Ralph Sharon

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Ralph Sharon
Born(1923-09-17)September 17, 1923
London, England
DiedMarch 31, 2015(2015-03-31) (aged 91)
Boulder, Colorado, United States
Occupation(s)Pianist, composer, arranger, conductor
Years active1940s - 2015

Ralph Simon Sharon (September 17, 1923 – March 31, 2015) was a British-American jazz pianist and arranger.[1] He is best known for working with Tony Bennett as his pianist on numerous recordings and live performances.


Ralph Sharon was born in London, England, to a British mother and Latvian-born father. He emigrated to the United States in early 1954,[2] becoming a naturalized citizen of the United States five years later.

By 1958, Ralph Sharon was recording with Tony Bennett as accompanist. That was the start of a more than 50 year working relationship as Bennett's "man behind the music" on many Grammy Award-winning studio recordings, and touring with Bennett for many years. Sharon found the song "I Left My Heart in San Francisco" for Bennett, a year after placing the sheet music in a bureau and forgetting about it. Sharon discovered the manuscript while packing for a tour that included San Francisco. While Bennett and Sharon liked the song, they were convinced it would only be a local hit. Instead, the tune became Bennett's signature song.

On his recording of "I'll Be Home for Christmas" from the 1992 CD Snowfall: The Tony Bennett Christmas Album, Bennett is heard at the end of the song exclaiming "Take me home, Ralph!" as Sharon plays the last notes of the song.[3]

Ralph Sharon was a jazz pianist in his own right, recording a series of his own albums. But Sharon was best known as one of the finest accompanists who backed up popular singers, including Tony Bennett, Robert Goulet, Chris Connor and many others.[1]

Retiring to Boulder, Colorado, from on-the-road work with Bennett when he reached 80, Ralph Sharon continued to perform in the Denver metropolitan area until shortly before his death. Tony Bennett and the Ralph Sharon Trio performed at various jazz venues, including Dazzle Restaurant & Lounge in Denver. He died from natural causes on March 31, 2015.[4]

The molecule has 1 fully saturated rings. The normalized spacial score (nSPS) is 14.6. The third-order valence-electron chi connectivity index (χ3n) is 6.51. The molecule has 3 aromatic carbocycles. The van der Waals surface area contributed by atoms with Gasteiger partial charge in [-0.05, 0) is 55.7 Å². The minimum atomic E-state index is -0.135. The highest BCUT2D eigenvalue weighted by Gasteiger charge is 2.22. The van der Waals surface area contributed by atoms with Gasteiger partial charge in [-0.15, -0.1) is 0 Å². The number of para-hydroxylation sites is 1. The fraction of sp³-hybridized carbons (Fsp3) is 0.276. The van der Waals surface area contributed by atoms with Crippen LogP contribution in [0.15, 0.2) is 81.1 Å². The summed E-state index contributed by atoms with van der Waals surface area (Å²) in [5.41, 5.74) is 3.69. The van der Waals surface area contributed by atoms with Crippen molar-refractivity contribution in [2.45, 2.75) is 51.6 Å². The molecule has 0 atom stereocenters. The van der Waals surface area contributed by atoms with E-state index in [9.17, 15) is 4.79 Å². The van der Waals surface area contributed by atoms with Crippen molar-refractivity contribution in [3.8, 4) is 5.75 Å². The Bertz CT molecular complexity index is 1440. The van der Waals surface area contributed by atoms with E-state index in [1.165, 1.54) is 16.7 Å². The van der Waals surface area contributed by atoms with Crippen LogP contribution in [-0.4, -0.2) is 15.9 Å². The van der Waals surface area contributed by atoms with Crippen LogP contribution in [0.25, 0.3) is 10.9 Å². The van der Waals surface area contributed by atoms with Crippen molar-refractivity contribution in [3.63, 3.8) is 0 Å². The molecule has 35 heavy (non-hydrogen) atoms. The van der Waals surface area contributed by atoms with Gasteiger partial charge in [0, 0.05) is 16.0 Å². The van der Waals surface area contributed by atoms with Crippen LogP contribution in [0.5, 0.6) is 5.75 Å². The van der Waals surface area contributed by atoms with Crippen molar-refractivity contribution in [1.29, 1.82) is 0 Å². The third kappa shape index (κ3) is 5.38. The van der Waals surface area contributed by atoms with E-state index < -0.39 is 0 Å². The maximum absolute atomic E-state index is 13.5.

Solo albums[edit]

  • 1953 Autumn Leaves and Spring Fever
  • 1954 Easy Jazz (As The Ralph Sharon All-Star Sextet)
  • 1956 The Ralph Sharon Trio (As The Ralph Sharon Trio)
  • 1956 Mr. and Mrs. Jazz (With Sue Sharon)
  • 1957 Around the World In Jazz (As The Ralph Sharon Sextet)
  • 1958 2:38 A.M.
  • 1963 Modern Innovations In Country and Western Music
  • 1964 Do I Hear a Waltz? (As The Ralph Sharon Trio)
  • 1965 The Tony Bennett Songbook (As The Ralph Sharon Trio)
  • 1995 Swings the Sammy Kahn Songbook (As The Ralph Sharon Trio)
  • 1996 Portrait of Harold: The Harold Arlen Songbook (As The Ralph Sharon Trio)
  • 1997 Plays the Harry Warren Songbook (As The Ralph Sharon Trio)
  • 1999 Plays the Frank Loesser Songbook (As The Ralph Sharon Trio)
  • 2000 The Magic of Cole Porter (As The Ralph Sharon Trio)
  • 2001 The Magic of Jerome Kern (As The Ralph Sharon Trio)
  • 2001 The Magic of Irving Berlin (As The Ralph Sharon Trio)
  • 2001 The Magic of George Gershwin (As The Ralph Sharon Trio)
  • 2001 Plays the Ralph Blane Songbook (As The Ralph Sharon Quartet)
  • 2007 Always: The Music of Irving Berlin

As sideman[edit]

With Tony Bennett
With Johnny Hartman


  1. ^ a b Colin Larkin, ed. (2002). The Virgin Encyclopedia of Fifties Music (Third ed.). Virgin Books. p. 388. ISBN 1-85227-937-0.
  2. ^ Autumn Leaves and Spring Fever - notes on reverse of album cover LFA1138
  3. ^ YouTube.com/"I'll Be Home for Christmas"
  4. ^ "Ralph Sharon Longtime Accompanist to Singer Tony Bennett Dies at 91". The Washington Post. Retrieved October 28, 2019.

External links[edit]